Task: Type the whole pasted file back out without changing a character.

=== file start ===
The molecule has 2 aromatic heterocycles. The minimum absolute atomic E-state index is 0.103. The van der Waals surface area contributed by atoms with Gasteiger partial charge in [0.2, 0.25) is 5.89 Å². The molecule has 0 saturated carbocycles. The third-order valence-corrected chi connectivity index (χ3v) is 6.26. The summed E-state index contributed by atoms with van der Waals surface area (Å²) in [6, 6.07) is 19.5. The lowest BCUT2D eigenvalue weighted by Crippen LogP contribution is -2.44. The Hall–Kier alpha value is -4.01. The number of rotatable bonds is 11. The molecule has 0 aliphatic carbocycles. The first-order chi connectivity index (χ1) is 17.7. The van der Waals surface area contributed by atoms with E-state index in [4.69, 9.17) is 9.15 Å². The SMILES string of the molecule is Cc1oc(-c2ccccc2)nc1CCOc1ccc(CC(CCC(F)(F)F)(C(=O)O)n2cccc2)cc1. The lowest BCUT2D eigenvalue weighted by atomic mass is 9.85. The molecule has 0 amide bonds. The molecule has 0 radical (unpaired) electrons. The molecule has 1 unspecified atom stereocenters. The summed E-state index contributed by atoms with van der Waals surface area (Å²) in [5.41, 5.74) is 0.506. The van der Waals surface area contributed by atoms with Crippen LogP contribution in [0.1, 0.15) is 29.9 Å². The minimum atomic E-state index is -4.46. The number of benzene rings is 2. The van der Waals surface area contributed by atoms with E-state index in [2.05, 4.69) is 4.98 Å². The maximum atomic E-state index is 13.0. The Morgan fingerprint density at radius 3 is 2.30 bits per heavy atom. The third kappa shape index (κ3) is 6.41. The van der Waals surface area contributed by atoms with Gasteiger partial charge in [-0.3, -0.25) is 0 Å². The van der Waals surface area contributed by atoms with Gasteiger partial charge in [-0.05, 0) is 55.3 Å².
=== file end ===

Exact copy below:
The molecule has 2 aromatic heterocycles. The minimum absolute atomic E-state index is 0.103. The van der Waals surface area contributed by atoms with Gasteiger partial charge in [0.2, 0.25) is 5.89 Å². The molecule has 0 saturated carbocycles. The third-order valence-corrected chi connectivity index (χ3v) is 6.26. The summed E-state index contributed by atoms with van der Waals surface area (Å²) in [6, 6.07) is 19.5. The lowest BCUT2D eigenvalue weighted by Crippen LogP contribution is -2.44. The Hall–Kier alpha value is -4.01. The number of rotatable bonds is 11. The molecule has 0 aliphatic carbocycles. The first-order chi connectivity index (χ1) is 17.7. The van der Waals surface area contributed by atoms with E-state index in [4.69, 9.17) is 9.15 Å². The SMILES string of the molecule is Cc1oc(-c2ccccc2)nc1CCOc1ccc(CC(CCC(F)(F)F)(C(=O)O)n2cccc2)cc1. The lowest BCUT2D eigenvalue weighted by atomic mass is 9.85. The molecule has 0 amide bonds. The molecule has 0 radical (unpaired) electrons. The molecule has 1 unspecified atom stereocenters. The summed E-state index contributed by atoms with van der Waals surface area (Å²) in [5.41, 5.74) is 0.506. The van der Waals surface area contributed by atoms with Crippen LogP contribution in [0.1, 0.15) is 29.9 Å². The minimum atomic E-state index is -4.46. The number of benzene rings is 2. The van der Waals surface area contributed by atoms with E-state index in [2.05, 4.69) is 4.98 Å². The maximum atomic E-state index is 13.0. The Morgan fingerprint density at radius 3 is 2.30 bits per heavy atom. The third kappa shape index (κ3) is 6.41. The van der Waals surface area contributed by atoms with Gasteiger partial charge in [-0.3, -0.25) is 0 Å². The van der Waals surface area contributed by atoms with Gasteiger partial charge in [-0.05, 0) is 55.3 Å².